Connect with us

building a first audio amplifier; isolation, heat transfer issues

Discussion in 'Electronic Design' started by [email protected], Sep 7, 2007.

Scroll to continue with content
  1. Guest

    So I found this page:
    http://www3.national.com/mpf/LM/LM3875.html

    .... and I'm confused by what they mean by "isolated TO220". It seems
    to be encased in plastic, which seems a very strange thing to do,
    since heat transfer is critical.

    If I get the ceramic one, is there a need to isolate the back of the
    chip from ground?
     
  2. Bob

    Bob Guest

    So if you look at the data sheet it explains the difference between the
    isolated and non-isolated version. So if you get the isolated version then
    the potential of the heatsink doesn't matter. So you need to learn how to
    calculate what your die temperature will be for your particular application
    and then you'll know what to do.

    Just learn what thetaJC and thetaJA for ICs means, and learn what thetaSA
    for heatsinks is.

    Bob
     
  3. Guest



    Thanks for the hints. Reading closely, yes I see the tab is V-. I
    thought it was ground.

    Interesting, the data sheet for the LM3886 shows a ground, but the
    LM3875 (discontinued?) does not have a ground pin.

    Thanks again,

    Michael
     
  4. Eeyore

    Eeyore Guest

    Isolation is often critical too.

    Isolated TO-220s are very common. They're very useful too. The isolating
    hardware is often a real nuisance. The data sheet states 1C/W thermal resistance
    from junction to case which is absolutely fine for an application like this.

    What are you talking about ? There isn't a 'ceramic one'.

    Graham
     
  5. Eeyore

    Eeyore Guest

    Op-amps don't have ground pins either.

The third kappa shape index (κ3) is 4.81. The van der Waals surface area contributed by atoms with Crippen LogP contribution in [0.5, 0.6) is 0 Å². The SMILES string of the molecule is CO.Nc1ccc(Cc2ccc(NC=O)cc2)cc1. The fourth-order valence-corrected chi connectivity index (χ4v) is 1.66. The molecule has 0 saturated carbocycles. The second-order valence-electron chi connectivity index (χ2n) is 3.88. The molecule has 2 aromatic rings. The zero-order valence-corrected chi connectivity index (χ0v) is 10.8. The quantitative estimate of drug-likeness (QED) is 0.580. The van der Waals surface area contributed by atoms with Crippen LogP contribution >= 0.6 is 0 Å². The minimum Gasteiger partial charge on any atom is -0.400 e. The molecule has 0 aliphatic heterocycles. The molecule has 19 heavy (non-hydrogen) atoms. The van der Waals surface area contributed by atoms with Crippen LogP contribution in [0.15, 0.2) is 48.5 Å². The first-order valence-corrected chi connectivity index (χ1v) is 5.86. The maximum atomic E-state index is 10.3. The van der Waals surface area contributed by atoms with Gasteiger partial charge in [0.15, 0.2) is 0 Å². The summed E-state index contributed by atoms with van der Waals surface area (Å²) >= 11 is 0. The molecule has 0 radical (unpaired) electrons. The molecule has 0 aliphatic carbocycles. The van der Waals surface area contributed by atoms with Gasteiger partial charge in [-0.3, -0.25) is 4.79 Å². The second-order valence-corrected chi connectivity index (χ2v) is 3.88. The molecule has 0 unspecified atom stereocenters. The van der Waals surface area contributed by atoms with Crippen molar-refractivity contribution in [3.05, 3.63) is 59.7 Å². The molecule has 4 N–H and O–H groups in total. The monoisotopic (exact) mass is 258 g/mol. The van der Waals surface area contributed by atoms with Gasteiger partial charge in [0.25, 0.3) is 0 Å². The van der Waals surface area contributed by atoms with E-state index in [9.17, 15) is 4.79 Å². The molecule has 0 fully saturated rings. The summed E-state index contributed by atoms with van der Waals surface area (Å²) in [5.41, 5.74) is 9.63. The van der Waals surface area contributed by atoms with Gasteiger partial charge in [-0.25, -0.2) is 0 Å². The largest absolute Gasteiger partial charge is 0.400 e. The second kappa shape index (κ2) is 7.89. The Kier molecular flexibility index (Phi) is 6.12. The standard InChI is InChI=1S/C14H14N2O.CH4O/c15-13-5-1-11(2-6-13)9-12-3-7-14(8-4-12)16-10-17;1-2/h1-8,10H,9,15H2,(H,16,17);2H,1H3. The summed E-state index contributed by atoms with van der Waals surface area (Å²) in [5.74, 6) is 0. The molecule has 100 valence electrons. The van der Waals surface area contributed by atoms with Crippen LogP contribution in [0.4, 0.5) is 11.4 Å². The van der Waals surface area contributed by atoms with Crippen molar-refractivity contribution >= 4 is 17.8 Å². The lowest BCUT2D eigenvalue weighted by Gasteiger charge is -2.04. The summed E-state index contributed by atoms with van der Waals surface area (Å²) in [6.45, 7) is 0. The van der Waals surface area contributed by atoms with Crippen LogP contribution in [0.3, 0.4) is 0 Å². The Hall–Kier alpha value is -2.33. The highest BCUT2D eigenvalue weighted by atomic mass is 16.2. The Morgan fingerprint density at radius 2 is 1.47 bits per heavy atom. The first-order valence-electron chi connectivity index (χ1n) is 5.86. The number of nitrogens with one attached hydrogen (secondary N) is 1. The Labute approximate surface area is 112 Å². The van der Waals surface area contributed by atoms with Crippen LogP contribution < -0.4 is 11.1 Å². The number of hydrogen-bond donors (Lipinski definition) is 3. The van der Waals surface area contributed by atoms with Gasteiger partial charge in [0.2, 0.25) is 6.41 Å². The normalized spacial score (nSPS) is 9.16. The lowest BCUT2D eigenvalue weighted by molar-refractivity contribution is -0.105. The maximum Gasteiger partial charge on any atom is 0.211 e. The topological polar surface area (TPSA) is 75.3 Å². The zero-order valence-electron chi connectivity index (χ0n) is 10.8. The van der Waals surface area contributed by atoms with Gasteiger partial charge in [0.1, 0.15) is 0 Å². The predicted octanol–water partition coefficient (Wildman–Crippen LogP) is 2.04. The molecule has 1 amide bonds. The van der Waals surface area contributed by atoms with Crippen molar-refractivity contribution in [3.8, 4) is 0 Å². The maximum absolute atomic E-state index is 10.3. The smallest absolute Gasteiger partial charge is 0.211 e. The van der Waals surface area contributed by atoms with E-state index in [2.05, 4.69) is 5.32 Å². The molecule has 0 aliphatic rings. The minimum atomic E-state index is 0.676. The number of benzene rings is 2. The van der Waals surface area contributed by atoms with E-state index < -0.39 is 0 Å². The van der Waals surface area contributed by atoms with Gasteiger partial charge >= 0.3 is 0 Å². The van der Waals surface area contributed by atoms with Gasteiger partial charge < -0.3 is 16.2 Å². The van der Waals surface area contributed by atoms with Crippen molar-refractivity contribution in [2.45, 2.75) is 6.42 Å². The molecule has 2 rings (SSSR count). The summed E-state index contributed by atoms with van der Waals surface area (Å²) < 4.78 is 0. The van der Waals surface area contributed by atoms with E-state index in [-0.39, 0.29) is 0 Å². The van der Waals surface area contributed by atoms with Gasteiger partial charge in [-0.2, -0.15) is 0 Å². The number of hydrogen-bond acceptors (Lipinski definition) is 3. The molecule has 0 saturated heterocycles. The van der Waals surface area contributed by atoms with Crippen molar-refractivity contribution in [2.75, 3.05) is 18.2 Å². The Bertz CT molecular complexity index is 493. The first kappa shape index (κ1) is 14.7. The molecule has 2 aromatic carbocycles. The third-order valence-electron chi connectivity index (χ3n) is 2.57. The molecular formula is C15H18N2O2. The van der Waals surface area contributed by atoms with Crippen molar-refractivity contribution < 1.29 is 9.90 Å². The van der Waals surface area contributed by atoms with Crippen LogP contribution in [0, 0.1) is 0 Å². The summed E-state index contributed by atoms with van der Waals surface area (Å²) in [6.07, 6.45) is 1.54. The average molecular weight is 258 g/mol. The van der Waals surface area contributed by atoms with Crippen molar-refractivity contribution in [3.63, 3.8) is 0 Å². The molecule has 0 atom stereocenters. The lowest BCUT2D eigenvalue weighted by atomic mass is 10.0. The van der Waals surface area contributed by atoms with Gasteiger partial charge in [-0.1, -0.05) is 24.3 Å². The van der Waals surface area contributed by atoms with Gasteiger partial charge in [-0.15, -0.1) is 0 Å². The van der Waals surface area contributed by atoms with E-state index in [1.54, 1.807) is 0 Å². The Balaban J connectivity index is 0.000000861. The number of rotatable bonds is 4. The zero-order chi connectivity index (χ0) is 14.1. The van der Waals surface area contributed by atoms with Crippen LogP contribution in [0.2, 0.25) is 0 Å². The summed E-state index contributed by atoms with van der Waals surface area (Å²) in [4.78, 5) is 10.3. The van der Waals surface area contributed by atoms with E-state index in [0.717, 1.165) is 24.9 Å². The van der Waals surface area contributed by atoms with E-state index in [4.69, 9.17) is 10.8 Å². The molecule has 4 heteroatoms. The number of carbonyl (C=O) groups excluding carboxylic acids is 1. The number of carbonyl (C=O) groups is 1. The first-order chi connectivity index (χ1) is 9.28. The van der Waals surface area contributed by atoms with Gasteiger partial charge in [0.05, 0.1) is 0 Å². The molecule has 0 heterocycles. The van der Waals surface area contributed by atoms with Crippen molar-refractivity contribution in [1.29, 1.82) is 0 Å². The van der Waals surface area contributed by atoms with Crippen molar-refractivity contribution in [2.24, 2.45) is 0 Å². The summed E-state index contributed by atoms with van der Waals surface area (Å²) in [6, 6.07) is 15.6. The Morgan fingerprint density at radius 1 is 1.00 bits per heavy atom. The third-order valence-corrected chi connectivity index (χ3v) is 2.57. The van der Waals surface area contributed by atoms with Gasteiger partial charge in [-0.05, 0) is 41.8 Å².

Graham
     
  6. Guest


    ceramic one = non-isolated one... right?

    http://www.national.com/mpf/LM/LM3875.html
    LM3875T, vs. LM3875TF.

    Or, since National is implying the 3875 will be discontinued, LM3886T
    vs. LM3886TF.
    http://www.national.com/mpf/LM/LM3886.html

    Thanks guys

    Michael
     
  7. Interesting that they appear to rate the thermal resistance identically
    for isolated and non-isolated versions. I'm not sure I believe the
    package material's thermal resistance matches that of the bare metal.
    No. Generally it means bare metal (ceramic is usually an insulator
    after all). In this case it does mean bare metal, note that the
    datasheet refers to the tab on the non-insulated version being live.

    Robert
     
  8. Eeyore

    Eeyore Guest

    No ! Where does NS mention ceramic ?

    Non-isolated simply means the plastic doesn't cover the tab.

    Graham
     
  9. Eeyore

    Eeyore Guest

    Probably too little difference to be worth printing. The tab is quite large, so any
    difference is likely to be in the region of 0.1C/W or less in my estimation.

    Graham
     
  10. An iso pak from IR appears to add about 2 C/W (see
    http://www.irf.com/product-info/datasheets/data/irliz44n.pdf and
    http://www.irf.com/product-info/datasheets/data/irlz44n.pdf) The
    national package appear to be about twice the area so I would have
    expected a contribution of around 1 C/W from the isolation. While they
    might be better tham that, I'm having trouble with them being 10x
    better.

    I've seen TO-220 down to 1 C/W so 0.5 C/W for the National case if the
    die is large would not be shocking but I'd have expected a significant
    difference between the isolated and non-isolated versions.

    Robert
     
Ask a Question
Want to reply to this thread or ask your own question?
You'll need to choose a username for the site, which only take a couple of moments (here). After that, you can post your question and our members will help you out.
Electronics Point Logo
Continue to site
Quote of the day

-